Jump to content

Łukasz Martynowicz

Members
  • Posts

    491
  • Joined

  • Last visited

Everything posted by Łukasz Martynowicz

  1. I don’t think I have ever played using „periodical movement”. „Phrase movement” is natural and becomes transparent really quick. As David wrote, focussing on bellows position (and sometimes also a direction) is important mostly before long legato phrases, where there simply is no good moment to reverse bellows direction mid-phrase. One other case, where bellows direction is important, is that despite fingering patterns on push and pull are identical, muscle work on the pull is different than on the push and some note sequences can be easier to finger in one direction. This is especially true with hand straps and awkward pinky finger sequences. „Periodical movement” can result in unnecessary increase in difficulty of such phrases. There is also little point in trying to establish rigid spots for bellows reversals in a tune, as the air supply will last you for longer when you practice the tune quietly and then you’ll find yourself „gasping” when you play the same tune on full volume. Unless of course, you’ll always phrase bellows movement as if played at full volume, but then you close yourself to a single interpretation. Personally, my bellows movement pattern depends strongly on my momentary mood and „flow”, so I tend to make up for discrepancies as I go - if I stress a note/phrase a bit more than usual, then I will reverse bellows one more time somewhere else - there are usually more good spots to reverse the bellows than necessary, and there is always an air button to speed up the bellows extension/contraction before reversal, to make more room for the next phrase. That said, I’m currently so spoiled with abundance of air in my „big box” that I hardly think about bellows position anymore and only change bellows for accent/expression purposes.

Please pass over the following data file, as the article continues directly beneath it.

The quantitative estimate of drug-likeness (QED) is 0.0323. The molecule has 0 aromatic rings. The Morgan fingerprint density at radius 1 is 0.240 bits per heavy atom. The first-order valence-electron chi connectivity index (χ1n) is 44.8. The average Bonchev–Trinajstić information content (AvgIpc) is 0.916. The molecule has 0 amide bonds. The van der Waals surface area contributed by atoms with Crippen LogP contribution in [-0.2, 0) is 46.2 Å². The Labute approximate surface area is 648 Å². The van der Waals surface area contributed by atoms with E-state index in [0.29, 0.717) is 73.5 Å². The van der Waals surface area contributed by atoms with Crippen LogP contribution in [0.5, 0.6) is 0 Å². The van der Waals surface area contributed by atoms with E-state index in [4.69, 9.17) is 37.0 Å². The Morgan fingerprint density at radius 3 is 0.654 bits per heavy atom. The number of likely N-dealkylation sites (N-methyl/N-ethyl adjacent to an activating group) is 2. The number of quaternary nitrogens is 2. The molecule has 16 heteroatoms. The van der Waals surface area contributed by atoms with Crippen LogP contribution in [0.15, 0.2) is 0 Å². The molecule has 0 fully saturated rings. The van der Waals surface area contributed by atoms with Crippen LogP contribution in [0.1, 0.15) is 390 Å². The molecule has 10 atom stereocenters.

2. I guess you are ordering from harmonikas.cz? If so, you can ask them to send you samples, so you can hear the difference for yourself. The difference in tone is a result of each of the materials ephasizing/cutting different harmonics. Brass ones sound honky, „round” and a bit deeper than aluminum. Zinc have this distinct harsher, bandoneon „tin” sound and aluminum ones have the same sound as any other accordion reed out there - full and equalised, but somewhat boring. There is also one other difference, not sound related - brass and zinc plated reeds are significantly heavier than aluminum ones.
  3. Exactly this, but for me it is a deal breaker. Especially as an upgrade to Elise, both Troubadour and Peacock lacking LH A4 is baffling to say the least, as you utilise this button on Elise in most of what you can play on this little box. So when you „upgrade” you must rearrange everything.
  4. Just to add my two cents - I can whistle any tune by ear, but I can hardly whistle from notation. I can play from notation, but I can hardly play by ear. And one other thing - "playing from notation" has two completely separate modes in my case. If I learn to play by following notation in real time/focussing on it, I can't play that tune without notation. But If I only decipher phrases and then the entire learning process is notation-free, I can play it from memory, but I can't follow notation. Now, a fact that some may find interesting. I'm an epileptic, and as such I'm anticonvulsants, but on different in different periods of my life. Since I picked up concertina, I've been on 5 different ones. On each one, my musical sense and ability to play music is vastly different in character and extent. The two border cases are pretty much opposites - on one medication I have absolute musical memory and I hear structure, but playing the tune is mechanical and I can not resume from mid phrase after mistake, I must start from the beginning. I can also play in long sessions, as mistakes do not accumulate. On the other one though, I don't hear structure, but my playing is deeply expressive and emotional, I can continue after a mistake, but each mistake makes me more and more angry and at some point I can't play a single, coherent phrase anymore and I must stop the session.
  5. First of all, the blanket term "concertina" encompasses very different instruments, with very different capabilities. While you could attempt waltzes from Amelie or Libertango on an English or an Anglo, the arrangements will be limited. But on a large enough duet, those will sound similar to renditions on small accordions. So if you are more into music outside of folk tradition, you may want to focus on duets.
  6. A very apt description of how playing on a Hayden feels like, especially in "wrapped keys", very different experience to playing on an Anglo, especially 20b.